I too found Paul's writings to be overly complex. My greatest asset has been openly confessing unto our Father every time I did not 'get it' and then sit back and watch with amazement as he chose how to enlighten me.

#6
Leonard

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Two steps:

1. Pray
2. Read

#7
Butero

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I have never really studied the Bible in depth, and am trying to put more time into reading and actually trying to understand what I have read (meditating). Most of it seems basic, except that I find Paul's writings verbose and overly complex. We use NKJV. We can read several chapters and then look at each other scratching our heads, wondering what it is he was trying to say. Is a study Bible necessary to comprehend his writings? What is the best way to "tackle" his writings? I have a college degree, but feel like a first grader reading Shakespeare.

Keep at it, and as an aid, get an Abington-Strongs Exhaustive Concordance with a Greek and Hebrew Dictionary to help you better understand the words. I personally use the original KJV Bible, and that is what the concordance corresponds to. Whenever you have difficulty understanding something, stop where you are and ask God to give you the wisdom to understand it. Don't give up, and no, you don't need a study Bible or commentaries. You have no way of knowing that the authors of the commentary are accurate in their interpretation?

#8
Butero

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I have never really studied the Bible in depth, and am trying to put more time into reading and actually trying to understand what I have read (meditating). Most of it seems basic, except that I find Paul's writings verbose and overly complex. We use NKJV. We can read several chapters and then look at each other scratching our heads, wondering what it is he was trying to say. Is a study Bible necessary to comprehend his writings? What is the best way to "tackle" his writings? I have a college degree, but feel like a first grader reading Shakespeare.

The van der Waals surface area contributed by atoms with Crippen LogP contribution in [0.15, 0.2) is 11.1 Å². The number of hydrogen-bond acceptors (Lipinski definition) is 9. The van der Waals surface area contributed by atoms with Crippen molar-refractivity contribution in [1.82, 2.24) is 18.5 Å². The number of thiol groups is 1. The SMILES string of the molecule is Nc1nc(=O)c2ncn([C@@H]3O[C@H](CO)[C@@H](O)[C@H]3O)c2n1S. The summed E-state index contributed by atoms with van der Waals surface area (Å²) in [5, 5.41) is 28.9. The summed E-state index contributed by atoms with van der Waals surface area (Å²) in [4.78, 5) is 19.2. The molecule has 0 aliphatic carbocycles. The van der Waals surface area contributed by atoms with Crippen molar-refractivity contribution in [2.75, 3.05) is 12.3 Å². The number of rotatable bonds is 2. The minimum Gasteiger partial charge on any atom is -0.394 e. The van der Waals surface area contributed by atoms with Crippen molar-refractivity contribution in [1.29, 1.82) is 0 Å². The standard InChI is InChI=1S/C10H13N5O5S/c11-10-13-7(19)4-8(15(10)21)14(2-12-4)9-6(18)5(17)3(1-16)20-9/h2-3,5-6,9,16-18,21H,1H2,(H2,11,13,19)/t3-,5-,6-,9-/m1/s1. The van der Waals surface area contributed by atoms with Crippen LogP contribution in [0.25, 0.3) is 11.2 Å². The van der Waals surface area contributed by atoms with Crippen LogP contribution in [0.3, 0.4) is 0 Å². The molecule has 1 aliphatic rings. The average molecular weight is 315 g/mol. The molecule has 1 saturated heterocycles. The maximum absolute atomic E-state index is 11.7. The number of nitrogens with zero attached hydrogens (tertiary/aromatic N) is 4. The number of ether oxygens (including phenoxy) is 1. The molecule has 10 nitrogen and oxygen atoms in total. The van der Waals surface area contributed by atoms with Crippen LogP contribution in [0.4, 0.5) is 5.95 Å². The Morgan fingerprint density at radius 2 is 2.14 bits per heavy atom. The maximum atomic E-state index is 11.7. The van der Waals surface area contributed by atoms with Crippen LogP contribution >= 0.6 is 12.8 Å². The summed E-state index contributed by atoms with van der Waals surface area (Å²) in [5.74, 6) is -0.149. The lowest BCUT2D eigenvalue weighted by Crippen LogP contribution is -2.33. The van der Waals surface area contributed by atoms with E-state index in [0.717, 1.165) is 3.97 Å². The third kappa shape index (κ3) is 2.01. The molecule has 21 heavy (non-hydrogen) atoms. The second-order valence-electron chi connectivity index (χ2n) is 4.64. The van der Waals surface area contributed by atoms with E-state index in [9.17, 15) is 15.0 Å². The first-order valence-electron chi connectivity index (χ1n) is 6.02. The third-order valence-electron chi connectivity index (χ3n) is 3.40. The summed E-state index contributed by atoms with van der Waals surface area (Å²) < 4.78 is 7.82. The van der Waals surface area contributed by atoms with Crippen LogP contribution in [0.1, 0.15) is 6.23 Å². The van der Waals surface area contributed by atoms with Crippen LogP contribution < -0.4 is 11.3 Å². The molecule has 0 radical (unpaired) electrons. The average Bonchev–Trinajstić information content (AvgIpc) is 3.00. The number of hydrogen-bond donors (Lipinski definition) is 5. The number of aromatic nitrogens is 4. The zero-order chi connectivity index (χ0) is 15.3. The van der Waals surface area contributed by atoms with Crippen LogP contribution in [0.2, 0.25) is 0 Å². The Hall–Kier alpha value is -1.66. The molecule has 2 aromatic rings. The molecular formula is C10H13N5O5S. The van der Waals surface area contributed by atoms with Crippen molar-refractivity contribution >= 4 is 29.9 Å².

I too found Paul's writings to be overly complex. My greatest asset has been openly confessing unto our Father every time I did not 'get it' and then sit back and watch with amazement as he chose how to enlighten me.

It sounds simple, but it works. :thumbsup:

#9
Diatheosis

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The complexity truly gets to its place once one tries reading Paul in Greek, being a classic language the placing of words is pretty free so you need to to through the sentences throughly to get what it says. The translators sure get my respect.

 

This is something you can try too: find out the chronological order of Paul's writings and start from the earliest proceeding onwards. In this way, one gets to see in what kind of way Paul is maturing in knowing God through all that he is being led into. His story really is inspirational, beginning from persecuting the believers and ending up as an apostle and martyr. There certainly are some transitions in his walk.

 

Also, becoming familiar with the relations between the Hebrew and the Greek world helps to understand where much their way of perception comes from. Sure, a lot of revelation from God's part, but in what kind of way it's being expressed and what kind of linguistic symbols are being used open up the text. Understanding the context is refreshing really.


Edited by Diatheosis, 04 July 2013 - 08:25 AM.


#10
Adsy86

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From my experience, it's less hard reading it in chronological order (since they were written even before the gospels, not sure if all of them but most anyway if so), and definitely knowing the context of the culture back then helps a lot. I recommend the Zondervan TNIV bible, it gives you a brief summary of the context but it gives you a good idea of what was happening